Washington, DC- Nancy Keenan, president of NARAL Pro-Choice America, called it shameful that anti-choice congressional leaders blocked votes on two amendments to the Defense Authorization Act that would improve health services for military women – including those who are survivors of sexual violence.
The Rules Committee blocked the House from considering the two following amendments:
1) Reps. Mike Michaud (D-ME) and Tim Ryan (D-OH), both of whom oppose legal abortion, asked to offer an amendment to ensure that emergency contraception – also known as the “morning-after” pill – is stocked and made available on every military base. This medication, if taken within days of unprotected sex Ôø? including a sexual attack, can prevent pregnancy by up to 89 percent.
2) Reps. Chris Shays (R-CT) and Carolyn Maloney (D-NY) wanted to offer an amendment allowing federally funded abortion care for military women who are rape or incest survivors.
“It’s outrageous that the anti-choice House leadership would continue to deny lawmakers a chance to vote on these commonsense, common-ground proposals that would improve our servicewomen’s access to health care on military facilities. Women serving our country should never have to face the tragedy of a sexual assault, but if they do, they should Ôø? at a minimum Ôø? be able to receive timely care and support,” Keenan said. “Voters will remember that this anti-choice Congress caves in to the far-right at the expense of women’s health. The only way to secure better treatment for women in the military is ending the anti-choice groups’ grip on Congress.”
This is the second consecutive year that the House Rules Committee denied their fellow lawmakers the opportunity to consider these two amendments, despite the alarming statistics of sexual assault in the military.
Last year, there were 2,374 reported cases of sexual assault among servicemembers Ôø? a 40 percent increase from 2004. In the Army alone, the number of reported rape cases rose from 356 in 1999 to 469 in 2003.
The committee agreed to allow an amendment by Reps. Susan Davis (D-CA) and Jane Harman (D-CA) to repeal the current-law ban that forbids servicewomen and female military dependents from using their own funds for abortion care at overseas military hospitals. NARAL Pro-Choice America strongly supported the Davis-Harman amendment, which failed yesterday by a vote of 191 to 237.
May 10, 2006
House Denies Health Care Service to Military Women
Davis-Harman amendment would have lifted ban that forbids servicewomen and military spouses from using personal funds for abortion care
Washington, DC- Nancy Keenan, president of NARAL Pro-Choice America, said the House’s refusal to repeal a discriminatory ban that prevents military women overseas from using their own money to pay for abortion care violates the core American principles of freedom and personal responsibility. The House rejected the amendment by a vote of 191-237.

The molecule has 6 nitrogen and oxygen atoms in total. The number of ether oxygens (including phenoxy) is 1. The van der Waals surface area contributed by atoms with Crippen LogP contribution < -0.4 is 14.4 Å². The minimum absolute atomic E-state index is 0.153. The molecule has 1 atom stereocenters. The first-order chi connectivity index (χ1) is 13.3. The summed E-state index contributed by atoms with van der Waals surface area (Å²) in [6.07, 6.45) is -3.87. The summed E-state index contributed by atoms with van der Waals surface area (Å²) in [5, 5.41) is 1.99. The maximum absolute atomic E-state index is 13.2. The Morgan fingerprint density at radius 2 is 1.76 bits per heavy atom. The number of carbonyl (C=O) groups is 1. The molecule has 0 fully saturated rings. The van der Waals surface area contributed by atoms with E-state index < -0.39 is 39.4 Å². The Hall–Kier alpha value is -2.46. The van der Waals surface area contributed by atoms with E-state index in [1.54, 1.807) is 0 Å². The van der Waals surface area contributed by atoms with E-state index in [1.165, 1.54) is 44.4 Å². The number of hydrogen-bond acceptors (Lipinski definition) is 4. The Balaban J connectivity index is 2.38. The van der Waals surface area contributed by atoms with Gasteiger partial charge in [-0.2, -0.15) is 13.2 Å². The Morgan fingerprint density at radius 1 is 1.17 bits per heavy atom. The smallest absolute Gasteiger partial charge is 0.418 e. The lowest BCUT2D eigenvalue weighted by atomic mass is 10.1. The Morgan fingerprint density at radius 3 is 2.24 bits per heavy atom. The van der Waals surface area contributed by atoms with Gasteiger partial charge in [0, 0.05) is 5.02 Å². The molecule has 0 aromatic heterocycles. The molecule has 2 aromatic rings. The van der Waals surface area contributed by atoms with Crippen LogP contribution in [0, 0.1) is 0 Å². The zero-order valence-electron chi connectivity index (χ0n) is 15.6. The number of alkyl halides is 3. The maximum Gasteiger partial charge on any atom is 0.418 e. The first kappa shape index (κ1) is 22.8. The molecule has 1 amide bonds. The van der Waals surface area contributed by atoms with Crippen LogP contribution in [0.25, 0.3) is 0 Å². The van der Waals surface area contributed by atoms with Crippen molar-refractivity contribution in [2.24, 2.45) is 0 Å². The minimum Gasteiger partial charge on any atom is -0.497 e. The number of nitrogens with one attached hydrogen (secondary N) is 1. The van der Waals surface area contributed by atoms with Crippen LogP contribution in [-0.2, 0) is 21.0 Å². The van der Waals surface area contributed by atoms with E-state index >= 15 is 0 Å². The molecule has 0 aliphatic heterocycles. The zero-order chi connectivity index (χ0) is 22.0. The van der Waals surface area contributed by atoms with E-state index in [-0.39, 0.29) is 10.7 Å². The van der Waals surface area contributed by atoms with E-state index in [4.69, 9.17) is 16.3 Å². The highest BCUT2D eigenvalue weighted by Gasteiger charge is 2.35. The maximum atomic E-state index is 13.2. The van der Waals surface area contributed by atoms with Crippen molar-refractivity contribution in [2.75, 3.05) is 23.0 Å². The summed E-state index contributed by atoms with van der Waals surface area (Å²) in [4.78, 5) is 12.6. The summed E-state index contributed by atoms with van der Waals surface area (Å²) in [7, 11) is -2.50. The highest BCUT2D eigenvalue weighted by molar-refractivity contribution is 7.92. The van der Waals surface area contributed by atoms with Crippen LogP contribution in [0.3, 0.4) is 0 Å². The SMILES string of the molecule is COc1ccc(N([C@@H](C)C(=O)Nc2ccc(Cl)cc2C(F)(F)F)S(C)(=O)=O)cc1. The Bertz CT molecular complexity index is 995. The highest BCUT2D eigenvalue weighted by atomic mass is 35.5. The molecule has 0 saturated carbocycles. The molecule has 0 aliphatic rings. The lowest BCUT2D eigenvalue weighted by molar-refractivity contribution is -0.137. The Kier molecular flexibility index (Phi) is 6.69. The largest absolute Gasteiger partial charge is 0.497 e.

Reps. Susan Davis and Jane Harman (both D-CA) offered the amendment to the Defense Authorization bill. It would have repealed the current ban that forbids servicewomen and female military dependents from using their own funds for abortion care at overseas military hospitals.
“For the 12th consecutive year, anti-choice members have bowed to the political pressure of their extremist supporters in the anti-choice movement. It is a disgrace that Congress continues to deny women, who are making such enormous sacrifices in defense of their country overseas, their constitutional right to choose,” said Keenan. “I applaud Representatives Davis and Harman for their unwavering support of our servicewomen overseas. We will stand with them until Congress acts to improve military women’s health care and adopts policies that reflect our pro-choice values of freedom and responsibility for all women.”
Below is more information on the Davis-Harman amendment:
Ending geographic discrimination. Under current law, women who have volunteered to serve their country, and female military dependents, are discriminated against and cannot exercise their legally guaranteed right to choose, simply because they are stationed overseas.
Lifting the ban on privately funded health services. If the Davis-Harman amendment were enacted into law, the Department of Defense would not be required to pay for abortions Äì it would simply lift the current ban on privately funded abortion care at U.S. military facilities overseas.
Equalizing services for military women. Military women should be able to depend on their base hospitals for all their health-care services. Repealing the current-law ban on privately funded abortion services would have allowed women access to the same range and quality of medical care available in the United States.
Preserving personal refusal clause. If the ban is lifted, no medical providers would be forced to provide abortions. All branches of the military have provisions that permit medical personnel who have personal objections to abortion not to participate in the procedure. These provisions will be preserved if the ban is lifted.
COURTESY MOLLY F.!